She says the new method was adopted to tackle growing criticism that Norway was failing to protect child victims and failing to take cases to court.
"Ten years ago when the Barnehus was set up it was a huge problem because very few cases were reported to police and very few cases went to court," she says.
"It was a hidden problem because we did not talk to our children about these kinds of cases.
"Today many cases are going to court and many are being reported."
The Norwegian system is now admired around the world, that is why Scotland's most senior judge went there when he was looking for a better way of gathering evidence and protecting child witnesses - and he was impressed.
Lord Carloway told the BBC he wants to introduce the Barnehus model for children in Scotland but ultimately broaden it out to adult victims of sexual crimes too.
He said that in his 2015 review of evidence and procedure he had highlighted the unacceptable case of a five-year-old who was cross-examined in court for two days.
The judge said his review had envisaged a system, like the Norwegian model, where children under 16 would have their evidence taken in a single interview by specially-trained professionals.
"Although there would be input from lawyers as to what questions would be asked, there would be no actual examination or cross-examination by a lawyer in that setting," he said.
Lord Carloway said Scotland needed to do more to protect children and that the right to a fair trial for the accused would not be affected.
"We could probably introduce it more effectively for cases that involve children," he said.
'It is humane'
The judge suggested beginning with children under 16 in serious cases in the high court before extending it to under 18s and other vulnerable witnesses.
He said: "The proposals at the moment - the long-term proposals that we have - certainly propose an end to traditional cross-examination when one is dealing with people under 16 - in other words we should move much more closely to the Norwegian model than we have at present."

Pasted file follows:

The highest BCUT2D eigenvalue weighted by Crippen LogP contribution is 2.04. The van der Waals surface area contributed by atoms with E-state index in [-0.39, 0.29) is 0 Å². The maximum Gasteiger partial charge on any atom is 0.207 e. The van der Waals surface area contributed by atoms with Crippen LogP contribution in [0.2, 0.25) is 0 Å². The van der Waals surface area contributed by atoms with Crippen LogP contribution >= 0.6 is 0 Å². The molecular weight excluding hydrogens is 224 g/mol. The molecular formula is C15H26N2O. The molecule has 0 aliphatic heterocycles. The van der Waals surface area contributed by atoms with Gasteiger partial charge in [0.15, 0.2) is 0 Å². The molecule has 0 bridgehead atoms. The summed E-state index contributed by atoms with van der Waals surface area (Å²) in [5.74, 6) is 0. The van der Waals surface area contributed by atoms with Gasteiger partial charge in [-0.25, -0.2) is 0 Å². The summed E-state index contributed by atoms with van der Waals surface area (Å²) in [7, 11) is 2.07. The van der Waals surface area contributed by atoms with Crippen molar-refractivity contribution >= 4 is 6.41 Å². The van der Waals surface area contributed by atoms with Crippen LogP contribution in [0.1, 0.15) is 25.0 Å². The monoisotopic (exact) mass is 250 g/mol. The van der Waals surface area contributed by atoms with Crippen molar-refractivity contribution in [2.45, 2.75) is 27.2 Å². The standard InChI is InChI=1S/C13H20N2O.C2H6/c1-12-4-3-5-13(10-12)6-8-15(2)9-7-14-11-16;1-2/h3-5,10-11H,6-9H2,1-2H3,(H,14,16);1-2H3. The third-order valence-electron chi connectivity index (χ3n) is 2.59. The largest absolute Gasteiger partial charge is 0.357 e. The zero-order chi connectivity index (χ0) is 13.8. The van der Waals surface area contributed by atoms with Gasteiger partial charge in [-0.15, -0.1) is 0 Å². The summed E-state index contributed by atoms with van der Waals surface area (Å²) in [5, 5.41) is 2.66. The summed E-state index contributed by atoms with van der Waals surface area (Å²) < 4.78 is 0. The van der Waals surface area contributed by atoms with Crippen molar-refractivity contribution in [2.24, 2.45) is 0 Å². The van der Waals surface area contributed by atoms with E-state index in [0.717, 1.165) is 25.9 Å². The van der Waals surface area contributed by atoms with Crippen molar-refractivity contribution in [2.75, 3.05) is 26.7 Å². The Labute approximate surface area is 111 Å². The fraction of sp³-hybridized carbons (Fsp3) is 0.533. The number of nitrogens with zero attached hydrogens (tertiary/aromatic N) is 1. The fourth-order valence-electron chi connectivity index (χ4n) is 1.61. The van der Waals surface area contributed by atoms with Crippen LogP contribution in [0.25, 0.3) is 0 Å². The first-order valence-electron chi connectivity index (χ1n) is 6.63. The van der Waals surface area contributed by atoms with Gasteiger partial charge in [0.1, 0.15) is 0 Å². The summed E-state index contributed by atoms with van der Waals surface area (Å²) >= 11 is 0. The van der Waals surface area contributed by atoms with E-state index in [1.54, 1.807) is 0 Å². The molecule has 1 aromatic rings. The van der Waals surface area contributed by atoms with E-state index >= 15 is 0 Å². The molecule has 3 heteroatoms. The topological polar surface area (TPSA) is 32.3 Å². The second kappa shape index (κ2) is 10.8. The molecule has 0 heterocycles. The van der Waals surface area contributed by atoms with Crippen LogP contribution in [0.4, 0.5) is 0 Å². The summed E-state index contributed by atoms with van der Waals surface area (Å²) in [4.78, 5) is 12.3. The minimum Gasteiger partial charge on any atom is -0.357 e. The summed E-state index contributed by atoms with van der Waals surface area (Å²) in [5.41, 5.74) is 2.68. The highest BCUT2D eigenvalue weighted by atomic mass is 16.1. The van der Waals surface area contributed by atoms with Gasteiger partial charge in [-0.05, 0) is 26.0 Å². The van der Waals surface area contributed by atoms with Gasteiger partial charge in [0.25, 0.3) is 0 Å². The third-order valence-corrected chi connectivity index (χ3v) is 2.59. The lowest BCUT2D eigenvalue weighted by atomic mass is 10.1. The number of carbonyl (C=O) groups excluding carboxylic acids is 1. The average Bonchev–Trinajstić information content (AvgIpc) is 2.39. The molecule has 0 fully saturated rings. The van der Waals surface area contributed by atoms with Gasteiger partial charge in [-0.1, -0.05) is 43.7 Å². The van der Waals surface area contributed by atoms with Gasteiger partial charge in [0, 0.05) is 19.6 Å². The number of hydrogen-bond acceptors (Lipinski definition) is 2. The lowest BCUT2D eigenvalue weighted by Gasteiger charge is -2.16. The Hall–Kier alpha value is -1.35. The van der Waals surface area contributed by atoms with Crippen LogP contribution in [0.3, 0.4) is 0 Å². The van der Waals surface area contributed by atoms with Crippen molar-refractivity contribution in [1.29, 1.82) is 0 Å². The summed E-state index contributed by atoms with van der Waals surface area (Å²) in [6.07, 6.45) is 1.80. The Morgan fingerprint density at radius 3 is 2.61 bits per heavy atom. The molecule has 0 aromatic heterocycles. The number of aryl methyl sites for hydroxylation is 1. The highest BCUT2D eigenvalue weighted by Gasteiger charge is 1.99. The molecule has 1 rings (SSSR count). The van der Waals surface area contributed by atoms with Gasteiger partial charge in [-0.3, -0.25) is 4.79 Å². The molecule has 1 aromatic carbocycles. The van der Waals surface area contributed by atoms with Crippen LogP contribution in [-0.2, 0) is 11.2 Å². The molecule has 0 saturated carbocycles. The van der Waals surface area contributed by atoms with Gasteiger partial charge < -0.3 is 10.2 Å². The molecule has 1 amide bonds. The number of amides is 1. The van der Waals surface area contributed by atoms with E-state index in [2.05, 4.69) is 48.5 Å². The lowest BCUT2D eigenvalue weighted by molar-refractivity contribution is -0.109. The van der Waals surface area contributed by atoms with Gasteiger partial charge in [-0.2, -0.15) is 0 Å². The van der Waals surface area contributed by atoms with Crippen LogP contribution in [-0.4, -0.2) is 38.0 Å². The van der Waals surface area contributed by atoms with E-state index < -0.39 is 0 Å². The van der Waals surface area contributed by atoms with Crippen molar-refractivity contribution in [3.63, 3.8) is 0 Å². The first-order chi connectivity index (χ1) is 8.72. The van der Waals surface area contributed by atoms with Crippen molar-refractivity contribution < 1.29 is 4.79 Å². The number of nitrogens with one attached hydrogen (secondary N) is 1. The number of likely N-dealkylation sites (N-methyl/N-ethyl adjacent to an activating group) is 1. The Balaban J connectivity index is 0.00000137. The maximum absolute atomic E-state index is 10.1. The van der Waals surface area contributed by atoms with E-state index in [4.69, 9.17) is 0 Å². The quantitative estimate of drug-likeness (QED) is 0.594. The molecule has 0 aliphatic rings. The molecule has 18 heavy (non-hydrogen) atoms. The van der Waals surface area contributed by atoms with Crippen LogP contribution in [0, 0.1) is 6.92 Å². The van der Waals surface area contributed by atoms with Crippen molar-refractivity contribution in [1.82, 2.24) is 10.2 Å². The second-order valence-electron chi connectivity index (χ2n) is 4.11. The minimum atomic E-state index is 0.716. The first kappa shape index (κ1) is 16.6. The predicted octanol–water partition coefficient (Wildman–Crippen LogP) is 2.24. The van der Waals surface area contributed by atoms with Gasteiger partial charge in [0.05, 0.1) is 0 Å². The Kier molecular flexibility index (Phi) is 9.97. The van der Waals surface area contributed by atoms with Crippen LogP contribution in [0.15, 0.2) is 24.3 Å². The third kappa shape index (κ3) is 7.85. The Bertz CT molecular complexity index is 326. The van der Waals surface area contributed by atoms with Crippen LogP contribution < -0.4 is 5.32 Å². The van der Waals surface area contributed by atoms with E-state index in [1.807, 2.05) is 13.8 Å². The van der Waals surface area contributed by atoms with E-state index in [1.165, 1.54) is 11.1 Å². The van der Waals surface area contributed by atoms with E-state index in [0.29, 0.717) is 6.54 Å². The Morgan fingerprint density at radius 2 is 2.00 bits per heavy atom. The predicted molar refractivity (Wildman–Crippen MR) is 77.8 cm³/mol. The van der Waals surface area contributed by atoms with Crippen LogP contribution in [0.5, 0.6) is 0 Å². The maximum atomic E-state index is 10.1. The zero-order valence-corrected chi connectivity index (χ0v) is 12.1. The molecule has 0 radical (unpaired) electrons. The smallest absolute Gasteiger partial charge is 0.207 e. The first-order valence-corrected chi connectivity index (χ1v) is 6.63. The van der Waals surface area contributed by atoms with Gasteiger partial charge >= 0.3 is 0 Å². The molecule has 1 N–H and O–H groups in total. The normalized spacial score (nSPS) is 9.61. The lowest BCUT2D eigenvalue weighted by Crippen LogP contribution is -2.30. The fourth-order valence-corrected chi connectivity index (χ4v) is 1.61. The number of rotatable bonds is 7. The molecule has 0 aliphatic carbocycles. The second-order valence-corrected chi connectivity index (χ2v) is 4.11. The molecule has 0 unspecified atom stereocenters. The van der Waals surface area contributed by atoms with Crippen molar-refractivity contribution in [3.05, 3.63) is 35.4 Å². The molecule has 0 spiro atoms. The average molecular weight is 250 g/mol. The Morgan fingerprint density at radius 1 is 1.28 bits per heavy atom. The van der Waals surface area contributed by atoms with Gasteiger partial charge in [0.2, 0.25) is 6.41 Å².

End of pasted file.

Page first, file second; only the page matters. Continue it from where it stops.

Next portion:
In other cases, not involving children, the proposal is not to do away with cross-examination, Lord Carloway said.
Leading defence counsel Derek Ogg QC said the Norwegian system was a radical model that was "not without its critics".
He said: "I like the idea of a purpose-built building and I like the idea of support systems in place and after-care support in place for witnesses.
"That is all great stuff. It is humane. It is modern.
"But what I do not like is where the defence don't get to cross-examine and the prosecutor does not get to cross-examine but a police officer does. How is that going to be a fair trial?"
Scotland's Justice Secretary Michael Matheson has visited a Barnehus in Iceland and is keen to see a similar model introduced in Scotland.
He said: "I'd like us to start to test out that concept in Scotland, about having a change in our approach and no longer having children in the court system, and the greater use of pre-recorded evidence.
"But we have to balance that also against the rights of the accused."
The Scottish government will publish a vulnerable witnesses bill by the summer, which will focus on encouraging greater use of pre-recorded evidence in court.